Isuzu

Date: Tuesday, July 01, 2008

Steve Banner has been talking to Kenyon Neads, brand manager for Isuzu (UK).


 

Part of IM Group, Isuzu (UK) imports and distributes the Rodeo pick-up, the sole model in its line-up at present. How many Rodeos did you sell in 2007?

We sold 1,941.We should sell around 2,150 this year.

 

Built in Thailand, as things stand all the Rodeos sold in Britain are four-wheel drive double cabs. Is it right that you're adding a single cab 4x2 to the line-up?

The new single-cab 4x2s have literally just come off the boat. We're introducing this new model as a consequence of the inquiries a number of our dealers have had from customers and we're sure that it will sell if we can offer it at the right price. That's not to say that there isn't a demand for a single cab 4x4 and that's something we'll be exploring in the future. We may possibly introduce one in 2009.

 

How much will the 4x2 single cab be?

 A smidgeon under £10,000 plus VAT. It's powered by the same 136hp 2.5-litre common rail diesel that's used in other Rodeos and will come with central locking, electric windows, a radio/single CD player with MP3 capability and a 2.5 tonne towing capacity. So far as fuel economy is concerned we're talking 38.2mpg on the combined cycle with CO2 emissions at 196g/km.

 

Who will buy it?

People such as scaffolders, fencing contractors and farmers. I know there's a view that farmers will always want a 4x4 but they also like a keen price.

 

How many do you think you'll sell annually?

We reckon we'll sell 100 this year and hopefully increase that to between 150 and 250 in 2009.

 

At the other end of the scale, are you about to launch a 164hp 3.0-litre common rail diesel automatic Rodeo Denver Max LE double cab?

Yes. It's got cruise control as well as a new four-speed auto 'box and we'll be selling it at £20,999 plus VAT. Continuing our strategy of replacing the 2.5-litre Max LEs with 3.0-litres, we'll be launching a 3.0-litre Max LE with a manual 'box and cruise control almost immediately afterwards at £19,999, the same price as the current Max LE. We have no plans at the moment to offer the 3.0-litre engine in Denver or Denver Max.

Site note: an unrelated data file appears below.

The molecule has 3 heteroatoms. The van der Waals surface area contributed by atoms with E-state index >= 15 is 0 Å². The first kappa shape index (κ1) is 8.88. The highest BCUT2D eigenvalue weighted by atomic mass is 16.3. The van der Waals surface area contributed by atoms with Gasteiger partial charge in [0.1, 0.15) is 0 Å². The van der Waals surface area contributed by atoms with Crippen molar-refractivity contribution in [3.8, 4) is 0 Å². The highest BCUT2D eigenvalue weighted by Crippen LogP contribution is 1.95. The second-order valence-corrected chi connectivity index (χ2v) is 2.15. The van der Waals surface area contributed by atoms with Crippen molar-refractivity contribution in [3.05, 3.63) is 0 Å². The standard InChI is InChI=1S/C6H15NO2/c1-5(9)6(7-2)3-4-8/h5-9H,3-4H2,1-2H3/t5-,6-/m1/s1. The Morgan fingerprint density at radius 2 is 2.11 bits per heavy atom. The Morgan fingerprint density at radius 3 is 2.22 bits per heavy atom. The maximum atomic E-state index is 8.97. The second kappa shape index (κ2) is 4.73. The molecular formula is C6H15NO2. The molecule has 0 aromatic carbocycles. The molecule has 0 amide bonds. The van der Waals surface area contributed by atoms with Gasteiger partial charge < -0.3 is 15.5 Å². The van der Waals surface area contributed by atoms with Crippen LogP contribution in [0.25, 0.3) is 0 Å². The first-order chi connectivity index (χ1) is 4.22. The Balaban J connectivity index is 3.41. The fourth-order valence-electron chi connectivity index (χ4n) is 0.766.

Up until now customers who wanted a bit more power have been offered a 2.5-litre boosted to 167hp by a Prodrive power pack. Has your association with Prodive come to an end?

Yes, for the moment.

 

How many 3.0-litre Max LEs do you expect to sell?

I reckon we'll sell between 300 to 400 this year rising to between 600 and 700 in 2009. With a hardtop as standard, a leather interior, sat nav and a Pioneer touch screen DVD player, the existing LE has already been a real success story for us — demand has regularly outstripped supply — and that's something we intend to build on.

Will the new Rodeos and other models in the range be on display at the British International Motor Show? (ExCel, London, 23 July - 3 August)?

Yes. We'll have five vehicles on the stand.

 

Are the credit crunch and the general mood of economic gloom prompting buyers to opt for cheaper Rodeos with more basic specifications?

If there is any change then it's imperceptible. The volumes we do of each derivative remain fairly consistent. That said, customers are taking a little bit longer to make up their minds before they buy.

 

Double cab pick-ups are of course treated as light commercials so far as the benefit-in-kind (bik) tax liability for drivers who get private use of their company vehicles is concerned. That used to give double cabs a huge personal tax advantage over company cars, but that advantage has lessened in recent times thanks to changes in the tax rules. Has that harmed the fortunes of double cabs?